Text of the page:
Yes I think DoC will have a problem with maintaining the Maling Pass road. Jim Stephenson was paranoid about it and you can see why.

EQ#2 stuffed our plans, and getting chilly at night now.

cheers
Hugh

riverplay's picture

Sorry didn't get any got pix of narrows, the chockstone was jst achute on the left but maybe too narrow for a cata/raft. It was 1.55 at glenhope gauge when we came out, pretty low for the section from maling pass put in to the Ada but mostly still floating.

The first rapid in the tight gorge above the henry confluence was pretty choked up but still had a good kayak line.

The best part of this trip was finding Pool Hut, which is on true right a couple of km past the pennisula camping spot. DoC have built a new swingbridge at the mcarthur bridge site for the St James cycleway and this the best palce to take out for Pool Hut, from here walk 5 min up the track to a cool old musterers hut (4 bunks). Ideally placed to break up the trip to two days.

We found a shuttle service in Hanmer cost us $100 to drop us at maling put in and store our vehicle and pick us up from Hope take out. Awesome being able to drive in, but don't take the road lightly it IS 4WD conditions, not leagacy something with clearance.

Unbeliveably great river trip perfect for a overnight trip in our I.K's

hugh's picture

Nice pix on FB. Jealous about those big fish. Too late by now for this season I reckon. Got any more pix of the bigger rapids?

hugh's picture

Have a great trip. Very interested to know what the Narrows turn into at lower flows, especially the Chockstone (last drop)

riverplay's picture

Hugh,

I'm hoping to paddle this weekend with Nathan F. I'm also keen on doing a low water trip, so I'll try and get some images. Its kinda hard to interpret Ecan's flow sites for the upper waiau.

The last trip i did in sept 09 i said; "The flow was 1.75 on the Waiau at Gelenhope gauge, (100 cumecs at marble point gauge) when we came out. I reckon it was 35-45cumecs. An ideal flow. Not to high for The Narrows but enough water for the braided sections and boulder gardens."

David magnall said; "Most recent trip was the lowest flow of the 4 trips I've done (1.6 at Glenhope) but still worth it."

And now at glenhope ecan says its 1.69 and at marble point 59 cumecs?

Deane

hugh's picture

Hi - great news. I'm really interested in what the various features are like at summer flows. Can you post any pix, please? Either on this site, or FaceBook or Flixy or wherever??

Hugh

davidmangnall's picture

OK Hugh and Polly, I confess that I did the Upper Waiau last weekend and didn't carry my boat in! No I haven't gone soft or gone over to the the dark side and will carry it in next time ... promise! The 4WD road is in very good condition ... you just need a vechicle with some clearance. Regardless of how you get in there, this is a classic trip. Most recent trip was the lowest flow of the 4 trips I've done (1.6 at Glenhope) but still worth it. Have fun.

mikenooney's picture

The 1 day option via the access road along Edwards river is really worthwhile.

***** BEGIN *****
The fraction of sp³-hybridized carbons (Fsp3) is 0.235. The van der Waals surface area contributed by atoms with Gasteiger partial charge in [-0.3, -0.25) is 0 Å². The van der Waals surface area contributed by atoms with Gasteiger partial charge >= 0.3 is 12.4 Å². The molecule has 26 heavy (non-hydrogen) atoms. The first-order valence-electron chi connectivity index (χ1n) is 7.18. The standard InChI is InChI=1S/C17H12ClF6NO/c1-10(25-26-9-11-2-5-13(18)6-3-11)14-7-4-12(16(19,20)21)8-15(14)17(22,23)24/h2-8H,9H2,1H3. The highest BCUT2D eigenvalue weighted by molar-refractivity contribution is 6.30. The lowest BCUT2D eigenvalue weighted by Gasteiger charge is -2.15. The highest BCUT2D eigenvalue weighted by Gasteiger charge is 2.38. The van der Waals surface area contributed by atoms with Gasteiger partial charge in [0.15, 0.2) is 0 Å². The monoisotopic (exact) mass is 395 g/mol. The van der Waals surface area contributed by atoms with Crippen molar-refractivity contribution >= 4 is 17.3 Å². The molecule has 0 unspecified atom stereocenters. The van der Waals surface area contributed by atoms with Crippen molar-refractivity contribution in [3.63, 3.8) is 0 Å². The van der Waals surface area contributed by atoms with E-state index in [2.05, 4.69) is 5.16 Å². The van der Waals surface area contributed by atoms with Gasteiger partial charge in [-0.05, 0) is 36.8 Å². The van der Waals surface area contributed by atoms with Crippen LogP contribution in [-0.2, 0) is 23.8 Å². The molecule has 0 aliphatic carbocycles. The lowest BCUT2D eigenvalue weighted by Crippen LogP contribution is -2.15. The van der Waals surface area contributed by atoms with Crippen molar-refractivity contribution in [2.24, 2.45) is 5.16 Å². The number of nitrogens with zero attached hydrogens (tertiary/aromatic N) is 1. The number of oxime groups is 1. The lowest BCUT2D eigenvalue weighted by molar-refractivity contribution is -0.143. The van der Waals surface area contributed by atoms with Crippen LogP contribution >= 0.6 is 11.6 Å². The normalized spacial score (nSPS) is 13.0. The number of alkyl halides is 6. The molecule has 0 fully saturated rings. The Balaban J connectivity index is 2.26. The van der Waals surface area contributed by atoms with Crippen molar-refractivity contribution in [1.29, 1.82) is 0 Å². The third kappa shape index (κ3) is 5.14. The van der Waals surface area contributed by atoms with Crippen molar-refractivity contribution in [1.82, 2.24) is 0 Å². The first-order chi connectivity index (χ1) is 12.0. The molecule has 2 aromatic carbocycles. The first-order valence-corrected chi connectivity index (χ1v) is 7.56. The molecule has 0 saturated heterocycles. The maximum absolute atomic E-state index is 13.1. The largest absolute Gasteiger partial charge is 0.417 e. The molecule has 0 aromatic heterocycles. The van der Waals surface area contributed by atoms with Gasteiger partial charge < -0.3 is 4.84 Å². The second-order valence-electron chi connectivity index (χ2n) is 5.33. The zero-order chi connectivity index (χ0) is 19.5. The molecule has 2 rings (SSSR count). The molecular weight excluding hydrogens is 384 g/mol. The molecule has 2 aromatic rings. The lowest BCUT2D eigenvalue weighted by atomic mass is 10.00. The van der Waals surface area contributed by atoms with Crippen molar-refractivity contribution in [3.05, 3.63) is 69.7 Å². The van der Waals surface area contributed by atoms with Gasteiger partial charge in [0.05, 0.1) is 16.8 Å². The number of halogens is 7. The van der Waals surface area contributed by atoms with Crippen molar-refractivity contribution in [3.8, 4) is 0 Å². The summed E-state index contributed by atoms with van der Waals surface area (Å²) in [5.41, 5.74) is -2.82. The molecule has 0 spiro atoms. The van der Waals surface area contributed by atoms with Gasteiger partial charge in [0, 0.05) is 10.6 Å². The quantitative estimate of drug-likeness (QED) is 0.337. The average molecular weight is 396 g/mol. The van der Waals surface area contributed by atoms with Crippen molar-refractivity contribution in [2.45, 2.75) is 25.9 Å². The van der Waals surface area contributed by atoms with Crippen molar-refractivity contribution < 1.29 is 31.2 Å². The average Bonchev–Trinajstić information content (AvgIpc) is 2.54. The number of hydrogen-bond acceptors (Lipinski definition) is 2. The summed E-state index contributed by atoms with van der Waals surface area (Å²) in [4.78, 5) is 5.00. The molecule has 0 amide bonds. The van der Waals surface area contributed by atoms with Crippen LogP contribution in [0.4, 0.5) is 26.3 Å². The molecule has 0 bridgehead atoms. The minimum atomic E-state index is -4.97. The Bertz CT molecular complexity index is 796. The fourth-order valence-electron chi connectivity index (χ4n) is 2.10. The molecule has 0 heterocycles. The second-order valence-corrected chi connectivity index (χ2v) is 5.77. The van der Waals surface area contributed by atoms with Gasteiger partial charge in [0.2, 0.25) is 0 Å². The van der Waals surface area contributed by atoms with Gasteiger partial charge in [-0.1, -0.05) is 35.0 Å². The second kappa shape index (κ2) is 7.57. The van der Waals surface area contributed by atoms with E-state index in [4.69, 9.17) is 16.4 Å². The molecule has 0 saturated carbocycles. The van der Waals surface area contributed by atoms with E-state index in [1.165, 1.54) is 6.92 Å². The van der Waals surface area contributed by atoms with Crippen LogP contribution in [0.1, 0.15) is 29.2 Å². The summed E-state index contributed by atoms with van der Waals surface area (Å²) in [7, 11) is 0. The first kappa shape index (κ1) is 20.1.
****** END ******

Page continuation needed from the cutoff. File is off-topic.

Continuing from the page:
Some photos and a short trip report here:
http://m-nooney.blogspot.com/2010/10/upper-waiau-1-day-trip.html

polly's picture

Hi all

As of 14 October 2010 the road over Malings Pass is closed as the road is very wet. The word in the eddy is that there has been heavy trucks driving over as they have built the St James cycleway. There has been a lot of snow up there and the road can't be used further until it dries out.

DOC are sympathetic to kayakers and we have an arrangement where kayakers can call DOC Waimakariri Area Office and they will give you combination to the gate in the week before your planned trip. They will also send you a copy of the Environmental Care Code.

For further road updates call the Area Office and be very nice to them.
cheers
Polly

riverplay's picture

The Maling pass road opens 1 October, hooray. thanks WWNZ.

After saying I was sitting on the fence I have fully jumped over it and agree that this is a huge milestone in opening access to a incredible run.

Call DoC Rangiora to get the combination lock code and pick up or be emailed a copy of the "care code".

I'll be there for opening w/e.

davidmangnall's picture

I didn't want to sound elitist or necessarily against people using 4WD access. My sentiments are I think it is a walk in that is within the capability of most people who would want to paddle it and that as a community, kayakers have lots of other things we should be advocating for before 4WD access over Maling Pass. Good on Hugh though.
If you see me walking in next year I won't be too proud to accept a ride!

jonathan's picture

DOC advise that access will be closed one day between the 28-30 February 2010 for stock movement from Maling Pass to St James Homestead. Contact DOC for details regarding access during those dates.

polly's picture

While I'm glad that there are some keensters who are able to maintain their fitness to a level where walking into a multiday trip with boat plus overnight gear is a walk in the park, I must confess I'm not one of them.

There are lots of rivers - particularly on the West Coast where walk in access is the only way in. There are special wild places where there is no road access, and in those cases I support shouldering your boat and taking on the mission.

There is a road over Malings Pass, and the upper St James is a highly modified, extremely beautiful, area. Using the access that is already there, this fantastic run will be accessible to a wide range of paddlers, including the opportunity to raft the section without the need for expensive whirly birds.

Using our wild rivers helps us save them – Whitewater NZ has successfully used the popularity of our outstanding rivers as just one tool when advocating that particular sections should be protected.